Kapesovo: The 16th-century Greek village where all inhabitants have ancient Greek names
Every Greek village, big or small, has its own beauty, uniqueness and special history.
From strange stories about how they received their names, to how many years they have been inhabited, villages and their traditions are a big part of Greek culture.
Many villages, both in mainland Greece and on the Greek islands, also stand out for their local dialect – which even Greeks from different areas themselves cannot understand – their local dishes and all the goods they produce.
Kapesovo, a green, picturesque, stone village of just 51 residents, that belongs to the Municipality of Zagori, is known for another, very unique reason; almost all its residents have ancient Greek names.
This is a tradition that has been passed down from generation to generation for many years, and the locals of Kapesovo still continue to proudly follow it.
Kapesovo has been inhabited for about 4 centuries and was founded around the 16th century. It is located 43 km from the popular city of Ioannina, and it is also a short driving distance away from the gorge of Vikos.
The little village is also connected to other neighbouring villages, such as Vradeto, through stone paths, which are remarkable not only because of their charm but also because of the way they are built, with thin stone floors.
Besides its natural beauty, Kapesovo is an excellent example of traditional continental architecture. Impressive stone houses, well-preserved cobbled streets, imposing mansions, are all sitting harmoniously on the top of an imposing mountain, and create the perfect winter landscape.
Along with other villages in the area, it is perched above the ravine of Mezaria mountain in Zagori, at an altitude of 1120 m, and has been characterized by historians as a traditional Greek settlement.
In the 16th century, 20 families from the small village of Kapuska, which is located nearby Kapesovo, moved to the stone village and started building their own little community from scratch.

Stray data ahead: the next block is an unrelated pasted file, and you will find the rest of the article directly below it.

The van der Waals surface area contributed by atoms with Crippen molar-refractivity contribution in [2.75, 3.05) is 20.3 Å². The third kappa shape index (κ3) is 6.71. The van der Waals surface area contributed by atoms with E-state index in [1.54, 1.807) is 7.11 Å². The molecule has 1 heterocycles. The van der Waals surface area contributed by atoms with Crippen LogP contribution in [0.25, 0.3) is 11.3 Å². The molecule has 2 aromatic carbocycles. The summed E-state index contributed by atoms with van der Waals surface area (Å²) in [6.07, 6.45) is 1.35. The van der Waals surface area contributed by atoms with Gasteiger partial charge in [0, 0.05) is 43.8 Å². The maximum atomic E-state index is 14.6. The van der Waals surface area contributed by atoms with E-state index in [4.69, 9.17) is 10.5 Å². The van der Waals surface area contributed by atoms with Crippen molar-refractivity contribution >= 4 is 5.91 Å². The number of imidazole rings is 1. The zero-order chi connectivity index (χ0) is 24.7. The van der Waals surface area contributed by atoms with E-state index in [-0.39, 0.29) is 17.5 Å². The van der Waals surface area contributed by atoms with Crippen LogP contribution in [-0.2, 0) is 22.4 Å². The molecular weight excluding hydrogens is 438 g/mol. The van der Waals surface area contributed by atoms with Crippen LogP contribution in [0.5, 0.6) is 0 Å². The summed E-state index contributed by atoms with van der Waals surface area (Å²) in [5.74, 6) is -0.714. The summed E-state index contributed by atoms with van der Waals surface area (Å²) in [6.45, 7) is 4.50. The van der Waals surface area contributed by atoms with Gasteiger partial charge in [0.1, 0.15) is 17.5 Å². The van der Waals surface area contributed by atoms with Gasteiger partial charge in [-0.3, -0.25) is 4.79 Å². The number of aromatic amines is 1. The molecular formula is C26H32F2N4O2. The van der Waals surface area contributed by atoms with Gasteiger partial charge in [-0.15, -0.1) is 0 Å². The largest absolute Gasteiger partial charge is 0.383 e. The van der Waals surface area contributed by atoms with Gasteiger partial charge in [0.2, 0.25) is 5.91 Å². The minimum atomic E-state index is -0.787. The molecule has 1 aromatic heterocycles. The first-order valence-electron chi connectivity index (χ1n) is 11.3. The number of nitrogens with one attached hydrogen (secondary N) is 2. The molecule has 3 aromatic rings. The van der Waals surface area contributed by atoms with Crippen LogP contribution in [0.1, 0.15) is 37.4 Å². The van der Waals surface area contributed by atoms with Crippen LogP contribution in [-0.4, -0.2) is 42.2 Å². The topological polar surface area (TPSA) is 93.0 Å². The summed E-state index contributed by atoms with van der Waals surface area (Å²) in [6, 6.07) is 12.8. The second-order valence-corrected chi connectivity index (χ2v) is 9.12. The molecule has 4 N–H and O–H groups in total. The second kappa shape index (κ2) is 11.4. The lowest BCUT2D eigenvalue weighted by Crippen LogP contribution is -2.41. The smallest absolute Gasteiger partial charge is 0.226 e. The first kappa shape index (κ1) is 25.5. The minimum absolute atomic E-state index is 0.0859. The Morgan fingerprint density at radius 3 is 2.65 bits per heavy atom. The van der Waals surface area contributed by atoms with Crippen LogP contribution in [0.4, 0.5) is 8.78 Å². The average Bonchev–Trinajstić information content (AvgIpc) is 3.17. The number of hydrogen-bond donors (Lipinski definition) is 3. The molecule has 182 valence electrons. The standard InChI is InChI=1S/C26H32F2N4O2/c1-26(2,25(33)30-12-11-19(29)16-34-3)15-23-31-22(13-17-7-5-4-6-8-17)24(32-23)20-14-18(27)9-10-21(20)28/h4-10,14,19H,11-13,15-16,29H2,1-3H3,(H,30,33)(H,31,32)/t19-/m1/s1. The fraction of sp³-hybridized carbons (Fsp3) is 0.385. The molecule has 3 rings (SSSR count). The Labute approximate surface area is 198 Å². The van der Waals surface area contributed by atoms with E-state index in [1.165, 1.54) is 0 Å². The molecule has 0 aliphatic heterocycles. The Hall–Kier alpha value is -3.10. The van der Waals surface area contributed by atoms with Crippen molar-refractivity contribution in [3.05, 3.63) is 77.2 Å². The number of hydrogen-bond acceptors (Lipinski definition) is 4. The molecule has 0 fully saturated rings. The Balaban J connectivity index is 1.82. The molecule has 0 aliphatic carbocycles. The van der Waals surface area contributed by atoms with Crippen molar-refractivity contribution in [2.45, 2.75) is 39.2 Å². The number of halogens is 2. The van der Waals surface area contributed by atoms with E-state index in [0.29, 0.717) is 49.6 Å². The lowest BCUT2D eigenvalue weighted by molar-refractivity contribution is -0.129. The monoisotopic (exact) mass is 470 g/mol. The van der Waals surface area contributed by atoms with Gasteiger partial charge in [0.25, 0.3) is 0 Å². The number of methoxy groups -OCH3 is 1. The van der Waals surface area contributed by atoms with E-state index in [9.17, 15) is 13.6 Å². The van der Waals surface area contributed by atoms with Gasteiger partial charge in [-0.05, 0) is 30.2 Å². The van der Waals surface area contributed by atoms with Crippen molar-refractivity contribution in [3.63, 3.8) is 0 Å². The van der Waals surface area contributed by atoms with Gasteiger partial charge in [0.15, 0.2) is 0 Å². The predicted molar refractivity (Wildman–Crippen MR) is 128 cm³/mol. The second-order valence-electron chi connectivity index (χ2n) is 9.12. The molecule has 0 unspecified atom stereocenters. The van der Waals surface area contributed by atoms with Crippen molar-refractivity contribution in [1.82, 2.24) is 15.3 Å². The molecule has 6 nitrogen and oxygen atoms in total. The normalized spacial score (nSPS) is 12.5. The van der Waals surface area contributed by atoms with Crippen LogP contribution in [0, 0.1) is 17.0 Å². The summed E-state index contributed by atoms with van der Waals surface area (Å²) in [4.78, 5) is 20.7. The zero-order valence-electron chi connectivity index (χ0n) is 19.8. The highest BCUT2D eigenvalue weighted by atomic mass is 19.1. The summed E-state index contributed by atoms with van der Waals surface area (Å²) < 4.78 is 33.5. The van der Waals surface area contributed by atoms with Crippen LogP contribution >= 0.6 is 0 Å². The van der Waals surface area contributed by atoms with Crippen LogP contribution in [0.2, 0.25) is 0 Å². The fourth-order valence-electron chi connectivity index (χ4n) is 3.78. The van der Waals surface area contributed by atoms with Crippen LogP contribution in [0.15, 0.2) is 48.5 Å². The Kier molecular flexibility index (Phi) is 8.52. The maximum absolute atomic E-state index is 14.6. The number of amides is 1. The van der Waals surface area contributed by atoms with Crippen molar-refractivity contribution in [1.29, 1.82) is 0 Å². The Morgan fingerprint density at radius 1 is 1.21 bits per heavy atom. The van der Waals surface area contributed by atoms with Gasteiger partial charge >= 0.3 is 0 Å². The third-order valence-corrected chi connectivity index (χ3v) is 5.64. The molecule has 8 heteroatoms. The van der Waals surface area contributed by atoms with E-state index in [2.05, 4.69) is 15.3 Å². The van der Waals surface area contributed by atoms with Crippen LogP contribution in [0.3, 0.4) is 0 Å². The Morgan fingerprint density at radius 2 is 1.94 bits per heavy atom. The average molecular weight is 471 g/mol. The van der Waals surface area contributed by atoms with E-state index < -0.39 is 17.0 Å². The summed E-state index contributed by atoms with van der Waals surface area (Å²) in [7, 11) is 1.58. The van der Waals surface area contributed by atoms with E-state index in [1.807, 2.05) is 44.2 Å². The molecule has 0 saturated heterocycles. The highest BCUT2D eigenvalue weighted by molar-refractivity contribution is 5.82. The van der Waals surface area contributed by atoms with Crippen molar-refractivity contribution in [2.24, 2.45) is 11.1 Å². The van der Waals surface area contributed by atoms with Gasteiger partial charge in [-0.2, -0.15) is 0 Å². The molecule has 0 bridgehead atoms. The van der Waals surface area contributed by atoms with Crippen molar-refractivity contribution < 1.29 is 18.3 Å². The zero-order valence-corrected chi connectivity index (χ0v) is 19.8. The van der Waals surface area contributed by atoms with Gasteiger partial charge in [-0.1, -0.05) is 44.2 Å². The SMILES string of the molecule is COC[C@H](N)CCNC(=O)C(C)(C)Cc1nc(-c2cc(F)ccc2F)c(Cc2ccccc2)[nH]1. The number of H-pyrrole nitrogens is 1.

The first population census in the village, in 1928, counted 124 people, while the latest census in 2011, counted almost one-third of the initial population, just 51 people, as many residents moved to bigger metropolitan areas.
Even though today Kapesovo is smaller than ever before – in terms of its population – it is also louder than ever, as it has become a beloved touristic destination over the winter months.
In the centre of the village, there is one of the most beautiful monuments of the whole Zagori area, the stone church of Agios Nikolaos, which was built in 1793. The interior of the church is filled with extraordinary frescoes, made by the famous Kapesovite painters, with clear western influences.
In fact, the entire village of Kapesovo is famous for its artistic roots. During the 17th and 18th centuries, many of its inhabitants distinguished themselves around Greece as admirable artists. Some were painters and architects, while others were woodcarvers and hagiographers. Many of the churches of the villages in the Zagori and Epirus areas, were built and decorated by the locals of Kapesovo, who were known for their artistic talent.
Most of the residents of Kapesovo have ancient names, such as Plato, Clearchus and Thucydides, which are much rarer to find in all other parts of Greece.
This particular tradition started at the beginning of the 19th century for two main reasons: On one hand, because Kapesovo’s inhabitants received a classical education and studied ancient philosophers and writers, and on the other hand, because they wanted to keep alive their Greek spirit and what they called their “Greekness”, of their then Turkish-occupied village, during Ottoman rule.
Kapesovo, along with other villages in northern Greece, belongs to Zagorochoria (villages of Zagori), which is a complex of 46 villages in total, all with their own beauty and grace.
Zagorochoria is one of the top travel destinations among Greeks and are particularly famous for their stone houses, lush forests, secret little paths, and natural landscape, which changes from green to orange every season of the year.